Nutrition is an important modifiable risk factor that plays a role in the strategy to prevent or delay the onset of dementia. Research on nutritional effects has until now mainly focused on the role of individual nutrients and bioactive components. However, the evidence for combined effects, such as multinutrient approaches, or a healthy dietary pattern, such as the Mediterranean diet, is growing. These approaches incorporate the complexity of the diet and possible interaction and synergy between nutrients. Over the past few years, dietary patterns have increasingly been investigated to better understand the link between diet, cognitive decline, and dementia. In this systematic review we provide an overview of the literature on human studies up to May 2014 that examined the role of dietary patterns (derived both a priori as well as a posteriori) in relation to cognitive decline or dementia. The results suggest that better adherence to a Mediterranean diet is associated with less cognitive decline, dementia, or Alzheimer disease, as shown by 4 of 6 cross-sectional studies, 6 of 12 longitudinal studies, 1 trial, and 3 meta-analyses. Other healthy dietary patterns, derived both a priori (e.g., Healthy Diet Indicator, Healthy Eating Index, and Program National Nutrition Santé guideline score) and a posteriori (e.g., factor analysis, cluster analysis, and reduced rank regression), were shown to be associated with reduced cognitive decline and/or a reduced risk of dementia as shown by all 6 cross-sectional studies and 6 of 8 longitudinal studies. More conclusive evidence is needed to reach more targeted and detailed guidelines to prevent or postpone cognitive decline.
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http://dx.doi.org/10.3945/an.114.007617DOI Listing
http://www.ncbi.nlm.nih.gov/pmc/articles/PMC4352174PMC
March 2015

Stability of dietary patterns assessed with reduced rank regression; the Zutphen Elderly Study.

Nutr J 2014 Apr 1;13:30. Epub 2014 Apr 1.

Division of Human Nutrition, Wageningen University, PO Box 8129, 6700 EV Wageningen, The Netherlands.

Background: Reduced rank regression (RRR) combines exploratory analysis with a-priori knowledge by including risk factors in the model. Dietary patterns, derived from RRR analysis, can be interpreted by the chosen risk factor profile and give an indication of positive or adverse health effects for a specific disease. Our aim was to assess the stability of dietary patterns derived by RRR over time.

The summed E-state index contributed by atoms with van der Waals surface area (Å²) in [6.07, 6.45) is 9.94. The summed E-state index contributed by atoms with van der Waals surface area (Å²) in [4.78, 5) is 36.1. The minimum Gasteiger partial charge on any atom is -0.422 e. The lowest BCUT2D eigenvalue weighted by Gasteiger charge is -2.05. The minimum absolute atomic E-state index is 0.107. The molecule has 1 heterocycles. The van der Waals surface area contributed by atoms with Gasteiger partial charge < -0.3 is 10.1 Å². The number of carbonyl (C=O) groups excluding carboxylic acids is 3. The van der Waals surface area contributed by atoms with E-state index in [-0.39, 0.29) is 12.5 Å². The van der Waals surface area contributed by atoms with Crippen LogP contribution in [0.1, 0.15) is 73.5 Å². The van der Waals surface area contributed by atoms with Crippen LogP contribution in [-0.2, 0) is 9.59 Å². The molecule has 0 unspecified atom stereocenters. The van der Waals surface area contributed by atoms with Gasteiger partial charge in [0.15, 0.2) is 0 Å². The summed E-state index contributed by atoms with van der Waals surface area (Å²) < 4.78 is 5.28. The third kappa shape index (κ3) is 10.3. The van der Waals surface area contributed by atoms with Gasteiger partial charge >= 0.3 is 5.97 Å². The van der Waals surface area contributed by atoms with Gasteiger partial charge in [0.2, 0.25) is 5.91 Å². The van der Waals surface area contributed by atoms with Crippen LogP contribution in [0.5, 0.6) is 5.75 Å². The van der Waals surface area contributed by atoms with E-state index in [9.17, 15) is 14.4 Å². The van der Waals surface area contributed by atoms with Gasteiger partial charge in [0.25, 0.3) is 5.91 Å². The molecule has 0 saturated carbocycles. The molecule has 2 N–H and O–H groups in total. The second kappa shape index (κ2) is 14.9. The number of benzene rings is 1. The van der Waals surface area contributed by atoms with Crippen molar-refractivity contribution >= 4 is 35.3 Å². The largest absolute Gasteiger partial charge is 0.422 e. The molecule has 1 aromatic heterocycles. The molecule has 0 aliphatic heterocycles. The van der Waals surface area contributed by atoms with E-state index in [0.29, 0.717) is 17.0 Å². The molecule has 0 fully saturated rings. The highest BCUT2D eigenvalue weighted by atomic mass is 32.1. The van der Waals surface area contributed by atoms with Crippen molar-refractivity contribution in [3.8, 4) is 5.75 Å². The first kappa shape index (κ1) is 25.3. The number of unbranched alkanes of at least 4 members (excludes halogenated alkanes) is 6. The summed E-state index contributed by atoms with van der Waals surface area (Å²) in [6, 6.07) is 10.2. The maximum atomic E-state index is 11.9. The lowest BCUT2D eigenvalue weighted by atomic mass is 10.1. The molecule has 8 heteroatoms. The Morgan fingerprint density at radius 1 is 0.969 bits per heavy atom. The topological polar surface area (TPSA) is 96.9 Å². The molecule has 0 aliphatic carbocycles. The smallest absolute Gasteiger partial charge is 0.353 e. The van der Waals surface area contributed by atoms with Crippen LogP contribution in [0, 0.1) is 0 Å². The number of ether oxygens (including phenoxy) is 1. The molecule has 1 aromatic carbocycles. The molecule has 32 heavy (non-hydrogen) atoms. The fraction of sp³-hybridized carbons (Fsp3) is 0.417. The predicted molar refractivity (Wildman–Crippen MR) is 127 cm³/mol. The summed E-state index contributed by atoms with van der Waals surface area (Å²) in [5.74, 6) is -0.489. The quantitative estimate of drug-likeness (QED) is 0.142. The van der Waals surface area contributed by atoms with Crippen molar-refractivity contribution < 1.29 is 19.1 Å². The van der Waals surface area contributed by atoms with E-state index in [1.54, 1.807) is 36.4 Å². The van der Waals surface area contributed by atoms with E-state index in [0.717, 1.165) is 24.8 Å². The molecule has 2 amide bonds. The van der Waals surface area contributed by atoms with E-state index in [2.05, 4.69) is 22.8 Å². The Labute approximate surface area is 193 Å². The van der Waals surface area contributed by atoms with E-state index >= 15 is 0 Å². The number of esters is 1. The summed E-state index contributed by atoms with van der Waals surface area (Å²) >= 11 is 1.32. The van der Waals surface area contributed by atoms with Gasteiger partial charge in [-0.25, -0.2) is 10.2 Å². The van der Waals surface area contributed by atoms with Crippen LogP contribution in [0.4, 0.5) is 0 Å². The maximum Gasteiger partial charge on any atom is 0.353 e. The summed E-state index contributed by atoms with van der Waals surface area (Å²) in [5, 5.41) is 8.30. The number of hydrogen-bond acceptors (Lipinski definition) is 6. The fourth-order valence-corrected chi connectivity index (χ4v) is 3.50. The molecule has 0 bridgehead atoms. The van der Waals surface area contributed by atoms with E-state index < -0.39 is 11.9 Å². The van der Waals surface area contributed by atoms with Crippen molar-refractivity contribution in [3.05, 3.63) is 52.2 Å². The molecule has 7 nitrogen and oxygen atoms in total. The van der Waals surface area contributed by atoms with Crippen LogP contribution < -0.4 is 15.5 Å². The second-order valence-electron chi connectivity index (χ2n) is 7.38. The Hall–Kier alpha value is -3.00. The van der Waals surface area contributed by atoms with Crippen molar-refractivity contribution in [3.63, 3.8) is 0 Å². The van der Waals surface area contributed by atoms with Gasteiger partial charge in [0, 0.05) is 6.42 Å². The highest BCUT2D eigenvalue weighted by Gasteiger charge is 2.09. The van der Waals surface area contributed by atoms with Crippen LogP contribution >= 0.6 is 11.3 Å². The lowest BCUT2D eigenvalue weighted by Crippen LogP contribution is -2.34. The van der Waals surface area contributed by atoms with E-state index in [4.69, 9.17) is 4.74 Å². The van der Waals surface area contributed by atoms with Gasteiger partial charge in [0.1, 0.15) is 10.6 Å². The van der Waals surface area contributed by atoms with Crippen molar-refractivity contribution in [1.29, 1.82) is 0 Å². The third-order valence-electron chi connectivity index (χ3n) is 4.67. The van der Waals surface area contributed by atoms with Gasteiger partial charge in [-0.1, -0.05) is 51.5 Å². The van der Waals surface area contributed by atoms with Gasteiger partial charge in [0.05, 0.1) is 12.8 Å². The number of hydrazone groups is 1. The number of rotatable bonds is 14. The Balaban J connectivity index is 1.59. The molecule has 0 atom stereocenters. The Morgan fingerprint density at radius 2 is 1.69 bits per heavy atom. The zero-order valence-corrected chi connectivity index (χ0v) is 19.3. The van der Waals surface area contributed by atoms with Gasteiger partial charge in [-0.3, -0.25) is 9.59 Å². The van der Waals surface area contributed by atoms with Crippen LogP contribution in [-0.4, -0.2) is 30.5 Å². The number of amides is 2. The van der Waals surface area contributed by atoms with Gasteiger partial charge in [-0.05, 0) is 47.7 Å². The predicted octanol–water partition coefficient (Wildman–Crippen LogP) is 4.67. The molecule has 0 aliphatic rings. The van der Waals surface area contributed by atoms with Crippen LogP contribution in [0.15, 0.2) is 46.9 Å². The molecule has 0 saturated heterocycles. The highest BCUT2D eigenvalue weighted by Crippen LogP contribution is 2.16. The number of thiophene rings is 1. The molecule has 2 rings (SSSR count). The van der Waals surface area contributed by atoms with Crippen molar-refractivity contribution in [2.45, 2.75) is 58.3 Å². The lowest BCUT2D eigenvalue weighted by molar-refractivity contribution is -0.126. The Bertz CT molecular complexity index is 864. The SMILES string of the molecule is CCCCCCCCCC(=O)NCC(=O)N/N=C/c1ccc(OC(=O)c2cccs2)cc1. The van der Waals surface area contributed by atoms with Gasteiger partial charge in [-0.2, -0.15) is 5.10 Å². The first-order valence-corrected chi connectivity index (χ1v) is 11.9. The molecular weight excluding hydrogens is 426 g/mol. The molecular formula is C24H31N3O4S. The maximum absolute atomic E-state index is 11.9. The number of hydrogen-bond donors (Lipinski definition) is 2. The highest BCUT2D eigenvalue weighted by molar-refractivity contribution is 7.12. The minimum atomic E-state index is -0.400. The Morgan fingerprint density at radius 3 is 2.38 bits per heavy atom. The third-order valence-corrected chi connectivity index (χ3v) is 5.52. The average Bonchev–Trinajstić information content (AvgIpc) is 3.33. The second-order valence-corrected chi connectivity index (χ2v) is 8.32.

Methods: We used data from 467 men, aged 64-85 years, participating in the 1985 and 1990 examination rounds of the Zutphen Elderly Study. Backwards regression on risk factors and food groups was applied prior to the RRR analysis to exclude food groups with low predictability (from 36 to 19 food groups) for the chosen risk factor profile. For the final RRR analysis, dietary intake data from 19 food groups as predictor variables and 6 established risk factors for cardiovascular diseases (body mass index, systolic and diastolic blood pressure, high density lipoprotein and total cholesterol levels, and uric acid) were used.

Results: Three RRR dietary patterns were derived for both examination years: a "(low in) cereal fibre pattern", an "alcohol pattern" and an "inconsistent pattern". The "(low in) cereal fibre pattern" was most stable over time, with a correlation coefficient of 0.47 (95% CI: 0.38-0.53) between 1985 and 1990 measurements.

Conclusion: Dietary patterns as measured by RRR, after backwards regression, are reasonably stable over a period of five years. Thus, RRR appears to be an attractive method to measure long-term dietary exposure for nutritional epidemiological studies, with one dietary measurement at baseline.
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http://dx.doi.org/10.1186/1475-2891-13-30DOI Listing
http://www.ncbi.nlm.nih.gov/pmc/articles/PMC4021363PMC
April 2014

The association between waist circumference and risk of mortality considering body mass index in 65- to 74-year-olds: a meta-analysis of 29 cohorts involving more than 58 000 elderly persons.

Int J Epidemiol 2012 Jun 31;41(3):805-17. Epub 2012 Mar 31.

Centre for Prevention and Health Services Research, National Institute for Public Health and the Environment, Bilthoven, The Netherlands.

Background: For the elderly, the association between waist circumference (WC) and mortality considering body mass index (BMI) remains unclear, and thereby also the evidence base for using these anthropometric measures in clinical practice. This meta-analysis examined the association between WC categories and (cause-specific) mortality within BMI categories. Furthermore, the association of continuous WC with lowest and increased mortality risks was examined.

Methods: Age- and smoking-adjusted relative risks (RRs) of mortality associated with WC-BMI categories and continuous WC (including WC and WC(2)) were calculated by the investigators and pooled by means of random-effects models.

Results: During a 5-year-follow-up of 32 678 men and 25 931 women, we ascertained 3318 and 1480 deaths, respectively. A large WC (men: ≥102 cm, women: ≥88 cm) was associated with increased all-cause mortality RRs for those in the 'healthy' weight {1.7 [95% confidence interval (CI): 1.2-2.2], 1.7 (95% CI: 1.3-2.3)}, overweight [1.1(95% CI: 1.0-1.3), 1.4 (95%: 1.1-1.7)] and obese [1.1 (95% CI: 1.0-1.3), 1.6 (95% CI: 1.3-1.9)] BMI category compared with the 'healthy' weight (20-24.9 kg/m(2)) and a small WC (<94 cm, men; <80 cm, women) category. Underweight was associated with highest all-cause mortality RRs in men [2.2 (95% CI: 1.8-2.8)] and women [2.3 (95% CI: 1.8-3.1]. We found a J-shaped association for continuous WC with all-cause, cardiovascular (CVD) and cancer, and a U-shaped association with respiratory disease mortality (P < 0.05). An all-cause (CVD) mortality RR of 2.0 was associated with a WC of 132 cm (123 cm) in men and 116 cm (105 cm) in women.